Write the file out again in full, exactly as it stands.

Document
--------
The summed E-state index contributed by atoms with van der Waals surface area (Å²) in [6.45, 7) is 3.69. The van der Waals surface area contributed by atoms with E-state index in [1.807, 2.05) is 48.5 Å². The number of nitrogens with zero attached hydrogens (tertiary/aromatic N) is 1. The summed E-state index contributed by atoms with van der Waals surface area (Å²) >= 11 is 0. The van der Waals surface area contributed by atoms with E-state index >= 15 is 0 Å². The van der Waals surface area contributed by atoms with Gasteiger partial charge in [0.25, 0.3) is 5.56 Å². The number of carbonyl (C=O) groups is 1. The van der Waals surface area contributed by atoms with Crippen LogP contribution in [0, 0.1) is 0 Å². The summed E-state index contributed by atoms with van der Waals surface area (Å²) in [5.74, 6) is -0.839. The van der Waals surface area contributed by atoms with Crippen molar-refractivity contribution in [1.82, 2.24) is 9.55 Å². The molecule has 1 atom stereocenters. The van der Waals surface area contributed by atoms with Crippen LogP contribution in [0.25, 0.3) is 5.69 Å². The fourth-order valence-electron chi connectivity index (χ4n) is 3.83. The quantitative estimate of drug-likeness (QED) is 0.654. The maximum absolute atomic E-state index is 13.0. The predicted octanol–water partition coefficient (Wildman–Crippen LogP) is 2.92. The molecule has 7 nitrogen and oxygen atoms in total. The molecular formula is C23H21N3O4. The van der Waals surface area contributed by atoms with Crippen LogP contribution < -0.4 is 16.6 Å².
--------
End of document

The summed E-state index contributed by atoms with van der Waals surface area (Å²) in [6.45, 7) is 3.69. The van der Waals surface area contributed by atoms with E-state index in [1.807, 2.05) is 48.5 Å². The number of nitrogens with zero attached hydrogens (tertiary/aromatic N) is 1. The summed E-state index contributed by atoms with van der Waals surface area (Å²) >= 11 is 0. The van der Waals surface area contributed by atoms with E-state index >= 15 is 0 Å². The van der Waals surface area contributed by atoms with Gasteiger partial charge in [0.25, 0.3) is 5.56 Å². The number of carbonyl (C=O) groups is 1. The van der Waals surface area contributed by atoms with Crippen LogP contribution in [0, 0.1) is 0 Å². The summed E-state index contributed by atoms with van der Waals surface area (Å²) in [5.74, 6) is -0.839. The van der Waals surface area contributed by atoms with Crippen molar-refractivity contribution in [1.82, 2.24) is 9.55 Å². The molecule has 1 atom stereocenters. The van der Waals surface area contributed by atoms with Crippen LogP contribution in [0.25, 0.3) is 5.69 Å². The fourth-order valence-electron chi connectivity index (χ4n) is 3.83. The quantitative estimate of drug-likeness (QED) is 0.654. The maximum absolute atomic E-state index is 13.0. The predicted octanol–water partition coefficient (Wildman–Crippen LogP) is 2.92. The molecule has 7 nitrogen and oxygen atoms in total. The molecular formula is C23H21N3O4. The van der Waals surface area contributed by atoms with Crippen LogP contribution < -0.4 is 16.6 Å².